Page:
OBAMA PUTS FOX NEWS IN A HISTORICAL CONTEXT…. As part of a lengthy interview, Rolling Stone asked President Obama what he thinks of Fox News. “Do you think,” the magazine asked, “it’s a good institution for America and for democracy?” After reportedly laughing, the president replied:
“Look, as president, I swore to uphold the Constitution, and part of that Constitution is a free press. We’ve got a tradition in this country of a press that oftentimes is opinionated. The golden age of an objective press was a pretty narrow span of time in our history. Before that, you had folks like Hearst who used their newspapers very intentionally to promote their viewpoints. I think Fox is part of that tradition — it is part of the tradition that has a very clear, undeniable point of view.
“It’s a point of view that I disagree with. It’s a point of view that I think is ultimately destructive for the long-term growth of a country that has a vibrant middle class and is competitive in the world. But as an economic enterprise, it’s been wildly successful. And I suspect that if you ask Mr. Murdoch what his number-one concern is, it’s that Fox is very successful.”
Reporting on these remarks, CNN said Obama’s comments “constitute the president’s most direct attack yet” on Fox News. I think that badly misses the point.
Obama’s response wasn’t a “direct attack,” so much as it was an effort to put Fox News in a historical context. It’s only an “attack” if you buy into the transparently ridiculous notion that the Republican news network is a fair-and-balanced outlet for objective news.
I actually found this to be a rather forgiving explanation for a news organization that does so much damage to our public discourse, and causes so much confusion among its unwitting viewers. The practice of politically-neutral, dispassionate, objective outlets is, as Obama noted, a fairly new development in American history — newspapers traditionally made no effort to hide partisan allegiances. Fox News stands out now, at least by 21st century standards, for its awful journalism, dishonesty, and lack of professional standards, but it’s not breaking new ground; it’s just returning to a media practice of a bygone era.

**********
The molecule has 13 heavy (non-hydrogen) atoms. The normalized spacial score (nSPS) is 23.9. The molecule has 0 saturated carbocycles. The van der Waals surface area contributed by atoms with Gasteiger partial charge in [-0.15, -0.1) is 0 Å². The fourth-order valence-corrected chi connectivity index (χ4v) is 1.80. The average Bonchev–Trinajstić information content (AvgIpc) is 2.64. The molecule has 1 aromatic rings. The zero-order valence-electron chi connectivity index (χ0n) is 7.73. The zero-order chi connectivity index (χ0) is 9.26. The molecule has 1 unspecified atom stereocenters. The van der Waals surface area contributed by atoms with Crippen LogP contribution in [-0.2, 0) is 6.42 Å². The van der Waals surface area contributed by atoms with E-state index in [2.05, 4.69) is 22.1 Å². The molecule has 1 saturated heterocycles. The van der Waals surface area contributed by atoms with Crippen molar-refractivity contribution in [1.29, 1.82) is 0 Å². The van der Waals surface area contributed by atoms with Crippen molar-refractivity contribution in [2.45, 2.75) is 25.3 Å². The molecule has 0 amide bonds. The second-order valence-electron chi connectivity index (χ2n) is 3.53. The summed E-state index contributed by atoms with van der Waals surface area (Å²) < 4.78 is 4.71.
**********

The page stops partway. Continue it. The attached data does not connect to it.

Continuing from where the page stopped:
Sure, the president called out Fox News for pushing a point of view that’s “ultimately destructive,” but that’s the only criticism that makes sense. As Ed Kilgore noted, “As the President implied, telling Fox viewers the network isn’t exactly ‘fair and balanced’ is largely a waste of time; ideologues view reality through an ideological prism in any event. Explaining that Fox’s point of view is wrong and destructive is a more fruitful approach than imagining there is some model of objectivity to which all news sources should conform.”
Later in the Rolling Stone interview, the magazine asked about the kind of music Obama’s been listening to. The president noted he tends to stick to the stuff he enjoyed when he was younger — he iPod has “a lot of Stevie Wonder, a lot of Bob Dylan, a lot of Rolling Stones, a lot of R&B, a lot of Miles Davis and John Coltrane” — but an aide has also exposed him to some more rap, so there’s “a little Nas and a little Lil Wayne” on his playlist, too.
Fox News responded with this headline: “President of the United States Loves Gangsta Rap.”
And in the process, Fox illustrated the president’s point nicely.